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The Geology of Kentucky


Notes The Geology of Kentucky Kentucky Is Divided Into 6 Distinct Regions Bluegrass Region The Eastern Kentucky Coal Field The Knobs Region The Jackson Purchase or ... – PowerPoint PPT presentation

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Title: The Geology of Kentucky

The Geology of Kentucky
  • Notes

Kentucky Is Divided Into 6 Distinct Regions
  • Bluegrass Region
  • The Eastern Kentucky Coal Field
  • The Knobs Region
  • The Jackson Purchase or Mississippi Embayment
  • The Mississippian Plateau or Pennyroyal Region
  • The Western Kentucky Coal Field

(No Transcript)
Bluegrass Region
  • Characteristics of this region are gently rolling
    hills and rich, fertile soils, which are perfect
    for raising horses.
  • Layers of Ordovician aged limestone has been
    pushed up along the crest of a region called
    Cincinnati Arch.
  • The rolling hills are caused by the weathering of
    these thick beds of limestone which is
    characteristic of Kentucky.

Eastern Kentucky Coal Field
  • Is dominated by forested hills and deeply cut
    V-shaped valleys.
  • In southeastern Kentucky the highest elevation in
    the State, (before mining), was Black Mountain
    in Harlan County 4,145 feet.
  • Pine Mountain another important feature is best
    described as a 125-mile long ridge that extends
    from Jellico, Tennessee to Elkhorn City,
  • It is 3,200 feet high in Letcher County and is a
    direct result of the Pine Mountain Thrust Fault.
  • Appalachian Mountains built for the last time
    during end of Paleozoic era, block of Earth's
    crust was pushed up and over Southeastern

The Eastern Kentucky Coal Field
  • This region is formed from resistant
    Pennsylvanian-age sandstone and conglomerates in
    the form of an escarpment.
  • An escarpment is a ridge of gently tipped rock
    strata with long, gradual slope on one side and a
    steep scarp or cliff on the other.
  • The sandstones weather and are eroded along the
  • Results in cliffs, steep-walled gorges, rock
    shelters, waterfalls, natural bridges and arches,
    the most scenic areas in Kentucky.

Knobs Region
  • It is the region bordering the Bluegrass. It
    consists of hundreds of isolated, steep sloping,
    cone-shaped hills.
  • The hills are monadnocks or erosional remnants
    that were originally continuous with the
    Mississippian Plateau, but were separated by
    stream erosion.
  • Hills composed Mississippian-age Borden
    Formation shales, which are less resistant to
    erosion than the overlying limestones and

Jackson Purchase or Mississippi Embayment
  • Cretaceous and Tertiary Quaternary sediments
    occur at the surface.
  • These deposits are unconsolidated (not cemented)
    sediment instead of rock.
  • Are easily eroded, so, this part of Kentucky is
    flat with numerous lakes, ponds swamps.
  • Local relief is less than 100 feet, and the
    lowest spot in the State, at only 260 feet above
    sea level, is found here.

Jackson Purchase or Mississippi Embayment
  • Is underlain by faults of the New Madrid Fault
    Zone, the most active earthquake zone in the
    central United States.
  • The strongest earthquakes in the history of the
    United States occurred during the winter of
    1811-1812 were caused by movements along the New
    Madrid faults in Missouri and extreme western

Mississippian Plateau /Pennyroyal Region
  • Consists of limestone bedrock.
  • Characterized by tens of thousands of sink holes,
    sinking streams, streamless valleys, springs, and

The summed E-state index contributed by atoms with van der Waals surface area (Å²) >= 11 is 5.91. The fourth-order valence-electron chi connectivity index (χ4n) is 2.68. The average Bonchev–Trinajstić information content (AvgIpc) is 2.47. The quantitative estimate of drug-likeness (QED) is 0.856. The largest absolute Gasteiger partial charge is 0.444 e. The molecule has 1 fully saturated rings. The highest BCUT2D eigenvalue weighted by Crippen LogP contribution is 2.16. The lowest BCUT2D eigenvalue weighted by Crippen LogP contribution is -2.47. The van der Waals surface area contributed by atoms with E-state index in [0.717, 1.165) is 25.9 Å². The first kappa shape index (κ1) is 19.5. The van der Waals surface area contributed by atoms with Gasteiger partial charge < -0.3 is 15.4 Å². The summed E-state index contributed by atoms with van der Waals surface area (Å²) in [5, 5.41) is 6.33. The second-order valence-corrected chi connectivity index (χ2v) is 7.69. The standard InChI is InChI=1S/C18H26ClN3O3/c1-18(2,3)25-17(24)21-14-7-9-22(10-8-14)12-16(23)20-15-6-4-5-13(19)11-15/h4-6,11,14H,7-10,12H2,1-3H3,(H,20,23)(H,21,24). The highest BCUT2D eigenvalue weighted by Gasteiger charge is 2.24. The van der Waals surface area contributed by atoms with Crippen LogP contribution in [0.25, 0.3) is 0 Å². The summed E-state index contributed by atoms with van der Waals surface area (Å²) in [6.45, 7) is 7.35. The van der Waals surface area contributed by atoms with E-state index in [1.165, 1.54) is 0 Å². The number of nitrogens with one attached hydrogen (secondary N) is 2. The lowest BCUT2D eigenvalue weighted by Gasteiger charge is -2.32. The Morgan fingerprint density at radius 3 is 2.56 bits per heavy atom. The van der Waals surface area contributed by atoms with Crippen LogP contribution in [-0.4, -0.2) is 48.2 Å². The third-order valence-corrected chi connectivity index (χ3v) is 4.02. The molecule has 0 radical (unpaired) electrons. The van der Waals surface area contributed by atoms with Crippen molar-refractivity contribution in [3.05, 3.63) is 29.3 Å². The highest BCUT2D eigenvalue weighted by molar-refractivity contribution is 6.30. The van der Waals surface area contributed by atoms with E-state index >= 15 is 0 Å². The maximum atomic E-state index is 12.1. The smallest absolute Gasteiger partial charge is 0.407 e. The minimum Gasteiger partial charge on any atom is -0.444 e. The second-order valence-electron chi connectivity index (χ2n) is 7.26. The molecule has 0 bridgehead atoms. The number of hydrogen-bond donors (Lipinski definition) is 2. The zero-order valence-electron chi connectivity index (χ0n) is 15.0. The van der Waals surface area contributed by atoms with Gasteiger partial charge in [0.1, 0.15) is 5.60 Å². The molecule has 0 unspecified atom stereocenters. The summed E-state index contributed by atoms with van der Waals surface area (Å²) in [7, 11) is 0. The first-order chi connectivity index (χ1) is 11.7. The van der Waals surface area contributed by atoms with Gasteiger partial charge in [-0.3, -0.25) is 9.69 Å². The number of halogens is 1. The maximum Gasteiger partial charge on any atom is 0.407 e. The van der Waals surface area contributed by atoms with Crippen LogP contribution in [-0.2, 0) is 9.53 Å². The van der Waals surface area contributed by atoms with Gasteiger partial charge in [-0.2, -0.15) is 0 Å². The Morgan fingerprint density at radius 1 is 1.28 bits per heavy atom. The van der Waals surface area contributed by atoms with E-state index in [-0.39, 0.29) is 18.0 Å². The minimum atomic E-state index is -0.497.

• Karst is used to define this type of terrain.
  • Region dominated by thick deposits of
    Mississippian-age limestones.
  • Terrain occurs because limestone bedrock in the
    eastern and southern parts are soluble (i.e. will
    dissolve) by waters moving through the ground.

  • This type of region contains some of the largest
    caves in the world.
  • The Mammoth Cave-Flint Ridge cave system is the
    longest cave in the world.
  • Carter Caves State Park, in Carter County, is
    very well known.
  • All of theses systems are formed in
    Mississippian-age limestones in the Mississippian
    Plateau Region.

Western Kentucky Coal Field
  • Smaller than eastern coal field.
  • It is the southern edge of a larger geologic
    feature called the Illinois Basin, includes
    Indiana Illinois coal fields.
  • An outcrop of Pennsylvanian age strata, defines
    the limits of the Western Kentucky Coal Fields.

Geology of Kentucky
  • Pennsylvanian aged strata occur in Kentucky in 2
    areas. Both shown as dark blue on the geologic
    maps we will use.
  • The Pennsylvanian age in Kentucky is composed of
    inter-bedded shale, sandstone, conglomerates, and
    coals. Thin limestone beds may also occur.
  • Coal is Kentucky's leading mineral commodity.
  • Because of the coal-bearing Pennsylvanian strata,
    we are among the top three states in the Nation
    in annual coal production (160 to 180 million
    tons annually).

  • All of Kentucky was covered by sediments of
    Pennsylvanian age at one time but, erosion has
    completely removed them from all areas but the
    coal fields now.
  • Pennsylvanian Period, often called the Coal Age,
    was a time of alternating land and sea.
  • When the sea was out, the low coastal plains were
    covered with luxuriant forests of seed ferns,
    ferns, scale trees, and dense vegetation.
  • During heavy rain, this dense vegetation fell to
    the forest floor to form (peat).
  • This peat later became (millions of years) the

  • When sea level rose, and it did periodically, it
    covered the peat created large inland muddy
  • During these times, (many thousands of years),
    many types of marine (sea-dwelling) invertebrates
    and vertebrates lived in the shallow seas that
    would become Kentucky.
  • Now Pennsylvanian marine fossils are found in
    Kentucky like Corals (Cnidarians), brachiopods,
    trilobites, snails (gastropods), clams
    (pelecypods), squid-like animals (cephalopods),
    crinoids (Echinoderms), fish teeth (Pisces), and
    microscopic animals.

  • Mississippian-age strata shown in light blue on
    the geologic map, are dominated by limestones,
    shales, and sandstones.
  • A thick sequence of limestone can contain
    numerous oil reservoirs beneath the surface.
  • Then the same limestone is quarried where it
    occurs at the surface. Reed quarry in western
    Kentucky, produces more limestone than any other
    quarry in the United States.

  • The limestone also contains large cave systems,
    including the Mammoth Cave-Flint Ridge cave
    system, and Carter Caves.